Serious effort in the humorous series is a good effort but hardly revelatory
BY RICHARD PACHTER
The Worst-Case Scenario Business Survival Guide: How to Survive the Recession, Handle Layoffs, Raise Emergency Cash, Thwart an Employee Coup, and Avoid Other Potential Disasters. David Borgenicht, Mark Joyner. Wiley. 208 pages
How about starting a new job and on the third day, you arrive at work to discover that the building is surrounded by police cars? Shocked, you wonder if the joint was robbed but soon learn from a stern cop that the company is accused of criminal activities. Or another gig where the owner ushers you into his office and asks you to accompany him to a business meeting with a competitor. On the car ride to their site, he announces that he’s going to pitch them on acquiring his company! Those are two screwy situations that yours truly encountered that may not be “worst-case” scenarios, but neither are most of the relatively typical business problems depicted in this short and amusing little book.
Previously, books in the “Worst-Case” series offered humorous and straight-faced advice for dealing with obviously over-the-top situations — how to jump from a bridge or a cliff into a river; how to survive if trapped in a lion’s cage; how to escape from a giant octopus — accompanied by retro-ish illustrations that evoked hokey how-to manuals from eras past.
It was a winning formula, apparently, as a stream of follow-ups and brand extensions appeared, including a TV special. I haven’t read every volume, but my sense is that each took a similarly light and frivolous approach to the issues, even if some weren’t very serious themselves, like surviving a zombie attack.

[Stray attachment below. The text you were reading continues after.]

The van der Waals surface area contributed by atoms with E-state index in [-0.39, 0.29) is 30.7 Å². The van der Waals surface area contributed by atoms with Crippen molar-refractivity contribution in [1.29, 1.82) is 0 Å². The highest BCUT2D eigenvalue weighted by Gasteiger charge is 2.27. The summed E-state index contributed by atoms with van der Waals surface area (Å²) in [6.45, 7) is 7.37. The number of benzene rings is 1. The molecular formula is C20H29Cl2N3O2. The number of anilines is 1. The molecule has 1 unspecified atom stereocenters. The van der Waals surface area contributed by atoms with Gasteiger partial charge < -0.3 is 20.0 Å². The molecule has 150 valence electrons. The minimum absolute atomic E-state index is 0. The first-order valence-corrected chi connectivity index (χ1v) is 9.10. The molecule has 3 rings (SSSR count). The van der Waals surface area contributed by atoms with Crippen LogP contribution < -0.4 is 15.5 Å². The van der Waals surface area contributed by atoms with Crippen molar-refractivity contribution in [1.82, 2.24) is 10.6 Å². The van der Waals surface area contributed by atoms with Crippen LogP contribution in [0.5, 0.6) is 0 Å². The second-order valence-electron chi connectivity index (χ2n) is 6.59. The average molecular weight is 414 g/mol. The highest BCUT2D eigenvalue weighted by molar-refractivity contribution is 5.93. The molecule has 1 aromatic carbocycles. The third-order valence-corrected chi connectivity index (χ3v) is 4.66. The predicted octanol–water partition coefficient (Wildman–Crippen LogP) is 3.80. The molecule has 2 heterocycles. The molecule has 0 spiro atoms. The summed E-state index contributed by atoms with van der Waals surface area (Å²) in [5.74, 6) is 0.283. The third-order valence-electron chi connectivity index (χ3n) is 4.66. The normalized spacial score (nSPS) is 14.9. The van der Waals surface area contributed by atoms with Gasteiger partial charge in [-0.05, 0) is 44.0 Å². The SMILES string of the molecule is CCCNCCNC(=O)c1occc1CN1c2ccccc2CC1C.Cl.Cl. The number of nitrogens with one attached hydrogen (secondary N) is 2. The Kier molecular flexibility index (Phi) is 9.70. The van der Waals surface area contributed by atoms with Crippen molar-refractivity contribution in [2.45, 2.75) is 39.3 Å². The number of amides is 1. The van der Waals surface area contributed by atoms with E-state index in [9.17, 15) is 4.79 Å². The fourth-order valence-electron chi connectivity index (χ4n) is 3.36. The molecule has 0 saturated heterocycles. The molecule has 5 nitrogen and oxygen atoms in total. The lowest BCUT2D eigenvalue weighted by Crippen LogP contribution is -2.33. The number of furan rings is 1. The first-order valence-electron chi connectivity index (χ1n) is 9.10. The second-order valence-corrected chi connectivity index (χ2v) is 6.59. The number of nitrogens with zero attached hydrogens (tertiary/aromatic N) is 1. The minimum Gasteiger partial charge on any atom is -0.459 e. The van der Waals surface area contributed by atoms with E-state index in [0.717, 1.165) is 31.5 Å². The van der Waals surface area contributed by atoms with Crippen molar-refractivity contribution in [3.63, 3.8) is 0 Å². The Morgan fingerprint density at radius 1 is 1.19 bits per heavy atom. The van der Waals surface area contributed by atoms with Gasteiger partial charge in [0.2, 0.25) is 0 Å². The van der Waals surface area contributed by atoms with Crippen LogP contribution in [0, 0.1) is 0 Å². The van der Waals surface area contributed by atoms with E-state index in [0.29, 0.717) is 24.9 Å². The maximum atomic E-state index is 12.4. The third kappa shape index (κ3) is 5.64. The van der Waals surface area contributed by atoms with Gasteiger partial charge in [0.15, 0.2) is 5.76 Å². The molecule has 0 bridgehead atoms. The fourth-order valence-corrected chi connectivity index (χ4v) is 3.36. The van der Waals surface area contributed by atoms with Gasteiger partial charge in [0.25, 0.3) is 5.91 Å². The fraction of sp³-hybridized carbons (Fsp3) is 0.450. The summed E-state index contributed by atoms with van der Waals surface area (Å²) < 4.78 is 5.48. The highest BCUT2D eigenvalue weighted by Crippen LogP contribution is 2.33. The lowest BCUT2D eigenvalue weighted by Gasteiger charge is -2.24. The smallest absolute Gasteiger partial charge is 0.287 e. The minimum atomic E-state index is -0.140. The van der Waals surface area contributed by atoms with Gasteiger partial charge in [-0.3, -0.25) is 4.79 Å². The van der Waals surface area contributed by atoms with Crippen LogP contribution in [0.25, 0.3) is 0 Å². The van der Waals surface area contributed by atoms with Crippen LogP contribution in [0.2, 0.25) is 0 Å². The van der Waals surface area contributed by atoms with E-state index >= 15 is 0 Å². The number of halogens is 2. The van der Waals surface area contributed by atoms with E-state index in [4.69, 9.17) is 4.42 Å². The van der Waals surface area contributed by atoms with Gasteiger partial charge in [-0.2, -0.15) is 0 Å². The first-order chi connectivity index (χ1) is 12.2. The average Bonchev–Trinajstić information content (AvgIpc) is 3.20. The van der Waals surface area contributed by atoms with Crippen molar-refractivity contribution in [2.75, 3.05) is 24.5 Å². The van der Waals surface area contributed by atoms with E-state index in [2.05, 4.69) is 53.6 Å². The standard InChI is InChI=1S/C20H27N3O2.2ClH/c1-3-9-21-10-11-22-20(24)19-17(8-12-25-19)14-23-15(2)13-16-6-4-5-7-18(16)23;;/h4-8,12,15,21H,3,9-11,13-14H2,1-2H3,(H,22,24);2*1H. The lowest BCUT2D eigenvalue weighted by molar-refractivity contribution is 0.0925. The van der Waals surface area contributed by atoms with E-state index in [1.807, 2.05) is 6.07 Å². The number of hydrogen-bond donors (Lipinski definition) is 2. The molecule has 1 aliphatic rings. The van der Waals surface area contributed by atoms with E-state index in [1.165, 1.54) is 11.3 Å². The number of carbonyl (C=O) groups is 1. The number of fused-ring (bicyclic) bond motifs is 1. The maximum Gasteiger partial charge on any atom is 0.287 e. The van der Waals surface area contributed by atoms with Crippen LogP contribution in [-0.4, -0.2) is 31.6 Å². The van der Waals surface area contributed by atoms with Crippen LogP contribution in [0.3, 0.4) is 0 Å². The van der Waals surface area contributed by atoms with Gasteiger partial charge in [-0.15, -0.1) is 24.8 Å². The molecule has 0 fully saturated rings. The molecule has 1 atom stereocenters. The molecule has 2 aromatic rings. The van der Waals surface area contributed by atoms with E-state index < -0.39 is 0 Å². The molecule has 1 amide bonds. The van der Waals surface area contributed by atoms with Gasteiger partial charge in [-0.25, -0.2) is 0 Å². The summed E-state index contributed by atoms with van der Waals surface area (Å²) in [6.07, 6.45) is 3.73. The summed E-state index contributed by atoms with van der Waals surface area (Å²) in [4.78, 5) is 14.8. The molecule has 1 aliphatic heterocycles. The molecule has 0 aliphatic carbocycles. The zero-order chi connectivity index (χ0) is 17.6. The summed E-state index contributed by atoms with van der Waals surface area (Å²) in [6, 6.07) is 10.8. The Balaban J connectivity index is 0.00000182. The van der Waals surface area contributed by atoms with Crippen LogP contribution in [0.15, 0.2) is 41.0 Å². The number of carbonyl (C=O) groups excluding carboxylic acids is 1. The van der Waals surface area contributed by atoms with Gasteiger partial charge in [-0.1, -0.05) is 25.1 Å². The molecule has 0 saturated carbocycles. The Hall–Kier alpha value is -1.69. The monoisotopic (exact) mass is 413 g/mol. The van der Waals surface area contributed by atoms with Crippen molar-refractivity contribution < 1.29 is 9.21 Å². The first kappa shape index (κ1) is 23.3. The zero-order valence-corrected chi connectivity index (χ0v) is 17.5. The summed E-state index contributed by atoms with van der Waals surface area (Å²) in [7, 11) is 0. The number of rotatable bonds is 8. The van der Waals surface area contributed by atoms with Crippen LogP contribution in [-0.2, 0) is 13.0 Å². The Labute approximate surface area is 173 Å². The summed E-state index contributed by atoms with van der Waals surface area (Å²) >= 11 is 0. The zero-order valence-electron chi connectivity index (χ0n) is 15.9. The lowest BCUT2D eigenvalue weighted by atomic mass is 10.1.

This new volume is VERY SERIOUS, however, and emphatically states so in both forwards by each of the authors of record. With no less than 25 “experts” weighing in with their advice, the pair, I’d guess, probably did the book’s outline and final rewrites. But this veritable Justice League Unlimited of kibitzers must’ve come up with a lot of stuff that was sliced, diced and concentrated to fit snugly into a book of just under 200 pages of text. But that’s still a lot of serious!
Regardless, the book is divided into five chapters of “emergencies”: Financial, HR, Productivity, Sales and Marketing, and Executive, with a “Basic Training” summation at the end of each chapter. The presentation is pleasant enough and the intermittent appearance of Colin Hayes’ beautifully deadpan line art will elicit a chuckle or two. The advice is solid, simple and un-surprising. If you possess a minimal amount of common sense, you’ll know this stuff cold. If you’re just starting out in the world, this might be a useful book to study or one to bequeath upon a clueless co-worker who aspires toward management. Please be careful; if you hand it to an actual manager they may be insulted — and you could be mortally wounded — or your career will be. But it’s immeasurably more constructive than any cheesy, rodent-infested pop parable or other well meaning but quintessentially vapid folderol. And if you need a stocking stuffer or a present for a holiday office gift exchange, you can pick up a copy for under 12 bucks on Amazon.com, which will undoubtedly aid in surviving, at the very least, that potential disaster.